Age at interview: 64
Age at diagnosis: 53
Brief Outline: Diagnosed with AF 11 years ago, Jo has had bad reactions to medications. She now takes warfarin and atenolol. In permanent AF, she recently underwent an unsuccessful cardioversion. She believes doctors need to be more aware of the distress AF causes.
Background: Jo is a retired nurse. She is married with one adult child. Ethnic background/nationality: White European.

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Jo is convinced that her AF started after a particularly stressful period in her personal life. Diagnosed ‘by accident’ 11 years ago when her GP discovered a ‘very, very fast, irregular pulse rate’, Jo’s AF was confirmed by an ECG and she was sent to hospital. By the time she arrived her pulse rate had increased to around 200 beats per minute. Admitted to intensive care, she was given an intravenous infusion of heparin (to prevent blood clots) and the oral beta-blocker atenolol. Soon after, she commenced warfarin. Despite having been a nurse, Jo admits that she knew ‘absolutely nothing’ about AF at this stage. 

After this episode Jo was very breathless and weak but slowly recovered. She decided to take early retirement and completed a university course. Her heart remained stable until 2009 when she began to experience light headedness. A reduction in her dose of atenolol triggered a further episode of AF and admission to hospital.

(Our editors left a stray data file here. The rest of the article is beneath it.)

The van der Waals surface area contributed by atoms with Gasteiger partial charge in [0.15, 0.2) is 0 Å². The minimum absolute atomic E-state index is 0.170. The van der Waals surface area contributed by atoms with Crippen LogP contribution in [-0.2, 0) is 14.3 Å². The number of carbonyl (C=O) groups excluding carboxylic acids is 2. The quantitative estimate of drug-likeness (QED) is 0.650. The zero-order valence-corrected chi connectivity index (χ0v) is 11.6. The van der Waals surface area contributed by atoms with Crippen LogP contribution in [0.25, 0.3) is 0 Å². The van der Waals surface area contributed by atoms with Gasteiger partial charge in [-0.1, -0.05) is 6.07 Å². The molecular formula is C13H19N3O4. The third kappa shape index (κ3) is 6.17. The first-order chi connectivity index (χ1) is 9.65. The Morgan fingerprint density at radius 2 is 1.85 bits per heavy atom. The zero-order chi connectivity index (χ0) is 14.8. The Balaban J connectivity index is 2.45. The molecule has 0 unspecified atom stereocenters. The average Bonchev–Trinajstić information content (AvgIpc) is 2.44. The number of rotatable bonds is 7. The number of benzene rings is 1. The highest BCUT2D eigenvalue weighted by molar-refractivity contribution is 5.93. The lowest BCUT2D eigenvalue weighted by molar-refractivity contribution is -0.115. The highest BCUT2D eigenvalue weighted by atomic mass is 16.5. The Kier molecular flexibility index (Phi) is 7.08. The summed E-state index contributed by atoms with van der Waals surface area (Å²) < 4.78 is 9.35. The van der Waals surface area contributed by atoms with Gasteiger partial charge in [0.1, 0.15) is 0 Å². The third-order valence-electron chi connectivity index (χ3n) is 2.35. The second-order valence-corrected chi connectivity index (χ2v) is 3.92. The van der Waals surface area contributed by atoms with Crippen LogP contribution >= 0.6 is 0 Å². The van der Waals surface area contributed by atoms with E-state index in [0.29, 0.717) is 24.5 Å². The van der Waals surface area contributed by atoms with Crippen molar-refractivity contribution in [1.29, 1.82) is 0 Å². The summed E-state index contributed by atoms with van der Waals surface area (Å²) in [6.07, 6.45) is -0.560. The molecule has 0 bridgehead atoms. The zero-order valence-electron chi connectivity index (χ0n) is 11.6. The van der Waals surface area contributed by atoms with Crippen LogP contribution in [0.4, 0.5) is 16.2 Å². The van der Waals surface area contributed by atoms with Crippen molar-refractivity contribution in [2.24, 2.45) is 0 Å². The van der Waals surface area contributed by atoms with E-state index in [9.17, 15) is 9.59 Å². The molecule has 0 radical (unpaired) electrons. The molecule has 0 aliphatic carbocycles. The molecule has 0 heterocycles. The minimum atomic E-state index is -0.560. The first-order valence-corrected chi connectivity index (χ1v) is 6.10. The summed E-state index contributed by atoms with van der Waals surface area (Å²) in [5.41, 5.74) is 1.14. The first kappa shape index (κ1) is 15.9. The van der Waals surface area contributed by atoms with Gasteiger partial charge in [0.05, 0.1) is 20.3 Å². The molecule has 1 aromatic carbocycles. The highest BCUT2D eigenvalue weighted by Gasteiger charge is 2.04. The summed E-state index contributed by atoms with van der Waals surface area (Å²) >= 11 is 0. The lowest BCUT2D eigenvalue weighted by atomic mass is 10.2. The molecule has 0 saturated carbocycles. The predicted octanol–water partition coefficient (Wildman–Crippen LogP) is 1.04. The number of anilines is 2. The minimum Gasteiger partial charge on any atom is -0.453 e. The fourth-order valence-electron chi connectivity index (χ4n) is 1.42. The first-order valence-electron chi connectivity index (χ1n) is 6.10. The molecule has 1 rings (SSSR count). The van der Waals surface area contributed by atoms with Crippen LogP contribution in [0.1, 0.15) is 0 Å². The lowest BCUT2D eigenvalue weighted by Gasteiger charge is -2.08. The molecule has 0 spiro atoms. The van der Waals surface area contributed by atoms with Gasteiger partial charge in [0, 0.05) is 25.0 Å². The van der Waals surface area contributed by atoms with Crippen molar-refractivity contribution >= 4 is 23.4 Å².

Since being diagnosed, Jo’s story of AF has been set against a background of treatment and surgery for breast cancer. Diagnosed and treated for breast cancer at the end of her first year university exams, she subsequently had surgery for a recurrence in 2010, after which her heart went back into AF. In 2011 she had a mastectomy when a new cancer was found in her right breast. 

Jo has a history of bad reactions to medications prescribed to treat her AF and has tried a variety of drugs in an effort to find an acceptable treatment. Bisoprolol left her breathless, unable to sleep, and with a ‘burning’ sensation in her stomach. Her pulse rate dropped and she felt faint on digoxin; amiodarone left her feeling ‘extremely agitated, sweating and running to the toilet’; verapamil caused ‘horrendous constipation’; and tramadol increased her heart rate and caused palpitations and hallucinations. In 2011, at her request, she was again prescribed atenolol and within 3 days she was back in sinus rhythm. She does not mind being on warfarin and believes ‘that’s what’s keeping me alive and preventing a stroke’. 

Jo underwent an unsuccessful and unpleasant cardioversion in early 2012. She was given little information beforehand and woke up afterwards struggling for breath and feeling ‘as if a ton of bricks had been emptied onto my chest’. She was surprised to learn that four attempts had been made to ‘shock’ her heart back into sinus rhythm, none of which was successful. As she reflects: ‘I never in my wildest dreams thought I could have been shocked four times. If they had told me I would have said, ‘Stop after two’.’ She also experienced severe bruising around her mastectomy site ‘due to the warfarin and the pressure’. 

After this experience Jo contacted the Atrial Fibrillation Association who advised her to see an electrophysiologist. He felt that her symptoms of breathlessness could be due to the high dose of beta-blockers she was taking and changed her medication to tildiem, a calcium-channel blocker. After 3 weeks of side effects, however, Jo was put back on atenolol which she continues to take today.